Iris van Genuchten, originally from the Netherlands, writes how she ended up in the Estonian island of Hiiumaa and fell in love with it, discovering the Estonian passion along the way.
Some encounters pass by gradually, almost unnoticed, until some years later that encounter turns out to be a key moment for your future life. I had such an encounter six years ago, in Portugal with a woman from Estonia – her name is Kadi Kenk. This is how, five years later, I ended up in the Estonian island of Hiiumaa and fell in love with it.
In 2015, I started my master’s in anthropology of a sustainable world in the Netherlands and was looking for a field site to conduct my graduation research. I knew I wanted to do something related to human behaviour towards waste. Somewhere in the back of my head I recalled the posts about fighting against the trash problem that Kadi Kenk had posted on Facebook. That’s when I also discovered the Estonian founded civic movement Let’s Do It! World.
“Hello, Kadi, it is a long time ago that we met, but I am interested in your organisation, what are you exactly doing? Hope to hear from you!” I wrote to Kenk, after not having met her for five years.
She responded instantly and a few weeks later I arrived for the first time in Estonia, in Hiiumaa, where Let’s Do It! activists were gathering for their summer event to plan a new season of activities worldwide.
That weekend, under the starry sky of Estonia’s second biggest island, I fell in love. I fell in love with Estonia – Hiiumaa in particular – and most of all with Let’s Do It! and the driving force behind the movement. It was so inspiring to see such ambitious and passionate people (never say passionate Estonians do not exist!).
That weekend, probably somewhere between a sauna, jogging along the beach or during a brainstorm in the field, I decided to spend my research time in Estonia with the Let’s Do It! team.
Never say Estonians are distant or not passionate
People back in the Netherlands warned me when they saw my glowing eyes when speaking about Estonia. “It is probably not going to be as nice as it was the first time,” they said.
Estonians simply declared that I was crazy coming here in winter. “Everyone wants to go away, see the sun, and you are coming here,” they expressed their disbelief in my decision. But after spending just two months in Tallinn, I did not regret my decision a single moment.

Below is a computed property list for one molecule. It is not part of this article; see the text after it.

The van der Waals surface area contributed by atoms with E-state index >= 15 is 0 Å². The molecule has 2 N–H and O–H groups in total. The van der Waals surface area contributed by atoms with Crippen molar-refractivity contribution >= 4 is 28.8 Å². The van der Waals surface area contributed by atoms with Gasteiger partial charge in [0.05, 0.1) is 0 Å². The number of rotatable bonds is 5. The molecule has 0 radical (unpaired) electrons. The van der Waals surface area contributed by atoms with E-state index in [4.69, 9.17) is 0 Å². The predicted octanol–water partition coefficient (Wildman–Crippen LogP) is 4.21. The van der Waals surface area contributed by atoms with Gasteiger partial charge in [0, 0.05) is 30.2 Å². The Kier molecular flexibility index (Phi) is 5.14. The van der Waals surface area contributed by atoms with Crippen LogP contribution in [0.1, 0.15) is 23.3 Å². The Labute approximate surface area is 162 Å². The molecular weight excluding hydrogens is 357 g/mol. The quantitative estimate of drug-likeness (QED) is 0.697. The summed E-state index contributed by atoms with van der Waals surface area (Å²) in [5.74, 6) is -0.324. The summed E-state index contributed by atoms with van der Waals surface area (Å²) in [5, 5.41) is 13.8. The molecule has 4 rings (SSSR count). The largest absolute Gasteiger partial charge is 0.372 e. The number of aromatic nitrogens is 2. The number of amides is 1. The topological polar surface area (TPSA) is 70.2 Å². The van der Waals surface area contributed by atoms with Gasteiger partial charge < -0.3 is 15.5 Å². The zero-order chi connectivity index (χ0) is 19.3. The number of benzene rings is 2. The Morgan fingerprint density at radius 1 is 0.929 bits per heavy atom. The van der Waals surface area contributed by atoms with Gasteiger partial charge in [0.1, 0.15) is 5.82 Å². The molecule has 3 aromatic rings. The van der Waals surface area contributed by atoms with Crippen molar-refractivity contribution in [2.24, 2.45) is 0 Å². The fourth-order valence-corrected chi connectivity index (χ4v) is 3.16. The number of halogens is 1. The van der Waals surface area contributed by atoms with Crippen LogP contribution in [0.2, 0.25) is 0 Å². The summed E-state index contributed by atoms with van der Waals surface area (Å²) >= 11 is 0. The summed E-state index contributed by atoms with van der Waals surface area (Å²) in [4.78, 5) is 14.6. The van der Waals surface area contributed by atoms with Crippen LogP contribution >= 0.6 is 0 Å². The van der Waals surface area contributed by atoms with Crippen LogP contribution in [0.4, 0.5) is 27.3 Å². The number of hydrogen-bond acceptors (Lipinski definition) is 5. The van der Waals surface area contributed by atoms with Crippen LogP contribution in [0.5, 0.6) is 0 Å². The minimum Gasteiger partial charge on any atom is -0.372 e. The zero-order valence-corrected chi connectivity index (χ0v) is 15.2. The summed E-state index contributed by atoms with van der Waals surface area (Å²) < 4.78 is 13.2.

It is true, every Estonian I have met so far ridicules the cold nature of Estonians. But as they do it, it happens during a conversation that is far from either cold or distant.
In my short stay here, I experienced often a disparity between this ridiculing the supposed distant nature of Estonians, the surprise about me being voluntarily here in winter and my wish to learn at least a bit of the language, versus the pride about the nation expressed in people knowing the most random charts by heart. From the most models till the most start-ups per capita in the world.
For me, it is this combination that is so charming about the Estonians I met. Their natural friendliness towards others and pride in all that has been established within such a short time. Maybe that also makes the Estonians I know have the inspiring ability to dream big.
Maybe I have a rose-tinted view because I still know people mainly involved in the Let’s Do It! initiative, but, having said that, it is truly inspiring to see people working towards an amazing goal, creating something out of nothing.
To me, it seems this does not happen just in the start-ups and movements like Let’s Do It! – I tend to see the same pattern when looking at urban development for example.
In my Lonely Planet guide from 2011 for instance, Telliskivi Creative City is not mentioned at all. Meaning that people have managed to set up a creative and diverse gathering place from scratch within five years – a place that is now mentioned on every Airbnb description.
I will therefore repeat my point: never say Estonians are distant or not passionate. Down to earth? Yes. Good in small talk? No. But do not mix that up with cold or lack of passion. The self-evident way of being friendly made me feel warmly welcomed in this (OK – point taken – not that cold) winter and their entrepreneurial approach to seeing possibilities in empty buildings, technologies or waste, inspired me deeply.
Unfortunately, I am leaving again, but Let’s Do It! as well as the country and some friends I have made have, in more ways than I can describe, become part of my life. I will be back sooner or later, shorter or longer – preferably sooner and longer.
Cover: Kõpu lighthouse in Hiiumaa island. Photo by Jarek Jõepera.